The Bull Terrier is a classic example of a skilful dog breeder taking a rough and ready fighting dog and changing it into an elegant breed, which was suitable as a pet for Victorian gentlemen.History
Although in 1835, bull fighting, bear baiting, dog fighting and other cruel spoils were made illegal in Britain, dog fighting continued in secret. The dogs used were Bulldogs crossed with terriers, known as Bull-and-Terriers. James Hinks, a dog dealer and breeder, introduced the English White Terrier (now extinct) and Dalmatian to create a more attractive dog. Hinks showed his new type, an all-white bitch named Puss, in London in 1862, competing against the Bull-and-Terriers. When mocked and challenged to fight one of the old type dogs, Puss fought and killed the other dog in half an hour. Unmarked, she returned to the show and won her class as well as "Best Conditioned Dog". The breed became a popular pet and show dog. Coloured Bull Terriers were introduced and after 1950 were accepted as equals.
Although they were originally bred for fighting, Bull Terriers are good-natured dogs and they enjoy human company.
The hallmark of this breed is the unique egg-shaped head with its small triangular eyes and prick ears. The body is athletically muscled, showing great power. The coat is short, harsh to the touch and close fitting. Colours are pure white, brindle, black, red fawn and tricolour. No height or weight is given but the dog should give the impression of maximum substance consistent with its quality.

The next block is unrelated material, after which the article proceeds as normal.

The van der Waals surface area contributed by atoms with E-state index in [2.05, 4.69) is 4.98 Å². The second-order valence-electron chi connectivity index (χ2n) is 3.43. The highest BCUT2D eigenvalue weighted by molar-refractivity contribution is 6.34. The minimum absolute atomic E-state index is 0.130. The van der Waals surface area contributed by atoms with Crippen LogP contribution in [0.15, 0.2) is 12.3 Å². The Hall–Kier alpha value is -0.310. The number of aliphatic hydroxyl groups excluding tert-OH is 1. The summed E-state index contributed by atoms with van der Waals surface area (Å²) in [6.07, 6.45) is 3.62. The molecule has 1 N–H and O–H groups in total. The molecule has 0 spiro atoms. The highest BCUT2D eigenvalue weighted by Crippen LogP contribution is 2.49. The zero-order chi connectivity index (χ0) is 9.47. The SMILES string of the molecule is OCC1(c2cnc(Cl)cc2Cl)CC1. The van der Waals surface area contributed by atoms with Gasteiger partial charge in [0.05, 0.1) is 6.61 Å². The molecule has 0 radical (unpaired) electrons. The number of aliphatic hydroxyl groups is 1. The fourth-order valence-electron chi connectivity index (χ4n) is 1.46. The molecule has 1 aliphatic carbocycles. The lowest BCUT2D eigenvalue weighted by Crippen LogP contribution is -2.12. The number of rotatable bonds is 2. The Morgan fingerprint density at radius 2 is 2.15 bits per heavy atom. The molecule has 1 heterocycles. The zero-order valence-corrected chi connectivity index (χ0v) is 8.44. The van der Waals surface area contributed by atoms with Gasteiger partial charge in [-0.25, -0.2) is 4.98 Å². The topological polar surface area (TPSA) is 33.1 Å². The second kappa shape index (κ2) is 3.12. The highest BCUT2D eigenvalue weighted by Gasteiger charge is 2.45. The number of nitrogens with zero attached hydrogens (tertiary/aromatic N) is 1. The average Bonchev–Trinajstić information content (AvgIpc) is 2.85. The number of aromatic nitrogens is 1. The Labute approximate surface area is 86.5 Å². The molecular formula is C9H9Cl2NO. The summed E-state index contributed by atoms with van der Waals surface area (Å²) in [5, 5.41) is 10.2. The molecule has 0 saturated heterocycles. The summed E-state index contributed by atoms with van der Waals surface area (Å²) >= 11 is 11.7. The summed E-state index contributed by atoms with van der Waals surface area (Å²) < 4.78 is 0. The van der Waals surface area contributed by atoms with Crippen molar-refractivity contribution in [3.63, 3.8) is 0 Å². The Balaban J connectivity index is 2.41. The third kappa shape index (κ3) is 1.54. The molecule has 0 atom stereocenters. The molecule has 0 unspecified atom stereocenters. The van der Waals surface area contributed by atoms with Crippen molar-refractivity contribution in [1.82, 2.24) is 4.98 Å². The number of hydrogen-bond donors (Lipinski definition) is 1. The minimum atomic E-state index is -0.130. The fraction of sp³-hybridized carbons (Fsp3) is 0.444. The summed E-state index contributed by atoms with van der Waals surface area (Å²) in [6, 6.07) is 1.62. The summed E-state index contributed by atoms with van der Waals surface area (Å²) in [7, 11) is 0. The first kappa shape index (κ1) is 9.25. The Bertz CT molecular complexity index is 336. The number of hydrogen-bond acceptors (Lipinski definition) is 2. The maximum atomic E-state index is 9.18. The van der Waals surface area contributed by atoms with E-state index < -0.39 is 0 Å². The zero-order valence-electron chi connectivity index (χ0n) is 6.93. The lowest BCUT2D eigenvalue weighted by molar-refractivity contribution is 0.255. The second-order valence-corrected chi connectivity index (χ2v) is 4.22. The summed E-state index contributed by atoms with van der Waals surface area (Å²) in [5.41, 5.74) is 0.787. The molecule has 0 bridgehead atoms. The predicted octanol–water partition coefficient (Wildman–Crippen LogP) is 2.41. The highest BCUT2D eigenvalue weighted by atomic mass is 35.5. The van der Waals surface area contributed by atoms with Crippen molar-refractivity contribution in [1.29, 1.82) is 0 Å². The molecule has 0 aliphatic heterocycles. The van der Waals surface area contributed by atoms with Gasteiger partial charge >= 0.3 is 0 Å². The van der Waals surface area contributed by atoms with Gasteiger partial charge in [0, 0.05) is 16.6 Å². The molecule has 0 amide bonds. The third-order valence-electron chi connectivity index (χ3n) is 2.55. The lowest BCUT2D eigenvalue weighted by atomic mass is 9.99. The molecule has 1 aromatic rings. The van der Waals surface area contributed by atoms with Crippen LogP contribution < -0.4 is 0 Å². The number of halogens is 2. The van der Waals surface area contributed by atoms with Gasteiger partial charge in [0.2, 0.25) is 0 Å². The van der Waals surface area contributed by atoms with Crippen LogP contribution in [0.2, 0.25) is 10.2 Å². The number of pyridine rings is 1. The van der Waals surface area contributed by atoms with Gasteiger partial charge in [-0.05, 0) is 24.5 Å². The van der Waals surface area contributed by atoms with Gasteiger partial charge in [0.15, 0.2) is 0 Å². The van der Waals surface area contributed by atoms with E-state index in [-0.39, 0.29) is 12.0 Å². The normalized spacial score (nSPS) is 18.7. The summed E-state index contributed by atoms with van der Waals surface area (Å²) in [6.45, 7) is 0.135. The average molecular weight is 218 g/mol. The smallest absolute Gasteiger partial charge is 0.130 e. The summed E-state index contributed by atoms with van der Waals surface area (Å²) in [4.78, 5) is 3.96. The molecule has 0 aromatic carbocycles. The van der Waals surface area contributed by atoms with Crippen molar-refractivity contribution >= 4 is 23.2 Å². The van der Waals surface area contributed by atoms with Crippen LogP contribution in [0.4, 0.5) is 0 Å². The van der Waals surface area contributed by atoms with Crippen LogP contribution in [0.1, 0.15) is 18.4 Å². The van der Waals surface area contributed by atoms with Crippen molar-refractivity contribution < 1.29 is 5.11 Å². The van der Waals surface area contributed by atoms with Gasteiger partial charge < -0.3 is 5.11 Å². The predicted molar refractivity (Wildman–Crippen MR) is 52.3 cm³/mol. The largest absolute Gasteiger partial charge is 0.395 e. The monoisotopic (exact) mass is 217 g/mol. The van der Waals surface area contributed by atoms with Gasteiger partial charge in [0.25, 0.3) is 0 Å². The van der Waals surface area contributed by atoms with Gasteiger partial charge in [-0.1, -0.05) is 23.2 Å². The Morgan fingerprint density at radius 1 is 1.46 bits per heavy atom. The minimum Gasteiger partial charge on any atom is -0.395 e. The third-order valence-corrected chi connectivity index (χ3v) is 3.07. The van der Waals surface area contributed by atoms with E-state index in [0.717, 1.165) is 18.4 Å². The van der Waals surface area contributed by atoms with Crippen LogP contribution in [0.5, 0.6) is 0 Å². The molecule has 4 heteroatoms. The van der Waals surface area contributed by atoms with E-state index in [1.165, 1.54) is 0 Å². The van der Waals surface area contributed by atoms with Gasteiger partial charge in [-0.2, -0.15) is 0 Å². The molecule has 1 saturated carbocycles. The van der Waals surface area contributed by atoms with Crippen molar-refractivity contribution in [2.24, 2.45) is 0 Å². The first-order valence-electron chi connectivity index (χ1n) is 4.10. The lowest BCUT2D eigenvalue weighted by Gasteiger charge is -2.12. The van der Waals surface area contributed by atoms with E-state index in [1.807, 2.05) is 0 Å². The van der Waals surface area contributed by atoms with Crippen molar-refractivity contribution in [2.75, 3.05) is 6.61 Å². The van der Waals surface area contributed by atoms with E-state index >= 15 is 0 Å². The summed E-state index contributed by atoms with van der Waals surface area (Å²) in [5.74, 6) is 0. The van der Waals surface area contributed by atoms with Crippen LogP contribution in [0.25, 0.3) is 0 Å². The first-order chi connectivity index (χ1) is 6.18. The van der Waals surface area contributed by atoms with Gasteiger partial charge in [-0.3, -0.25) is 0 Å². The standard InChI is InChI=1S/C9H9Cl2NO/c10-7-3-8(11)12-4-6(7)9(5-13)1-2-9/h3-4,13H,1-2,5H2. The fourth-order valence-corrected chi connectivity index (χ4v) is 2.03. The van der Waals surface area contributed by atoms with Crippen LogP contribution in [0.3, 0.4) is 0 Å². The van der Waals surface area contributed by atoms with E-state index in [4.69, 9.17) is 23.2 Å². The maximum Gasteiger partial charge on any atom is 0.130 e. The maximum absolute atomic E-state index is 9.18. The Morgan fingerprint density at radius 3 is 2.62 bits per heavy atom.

Hereditary deafness and heart problems have been reported this breed.
If disciplined and trained with kindness from puppies, these dogs become responsive to human affection, are full of fun and make faithful family pets which are good with children. They are also natural guard dogs; they will not start a fight but will finish one!
Excellent guard dog
Laid back, affectionate
Needs a lot of daily exercise and play
Minimal: once a week
Other dogs 3/5
This dog does not seek arguments but will not back down
Strong willed but sweet nature; not a dog for the faint hearted
Unless an owner is prepared to devote some time daily to training and exercising this dog, it is not the breed for them. It is the ultimate canine athlete and needs plenty of exercise, or it can be destructive. Feeding presents no difficulties but it must not be overfed. Grooming is easy: just a good brushing twice a week, and cleaning the ears and feet. They like to be warm and dry: always towel-dry them thoroughly after they have been out in the rain.
want to know more?
- For more information on terriers, see The Kennel Club's book ion Breed Standards
- Contact the terrier breed clubs and societies via the Internet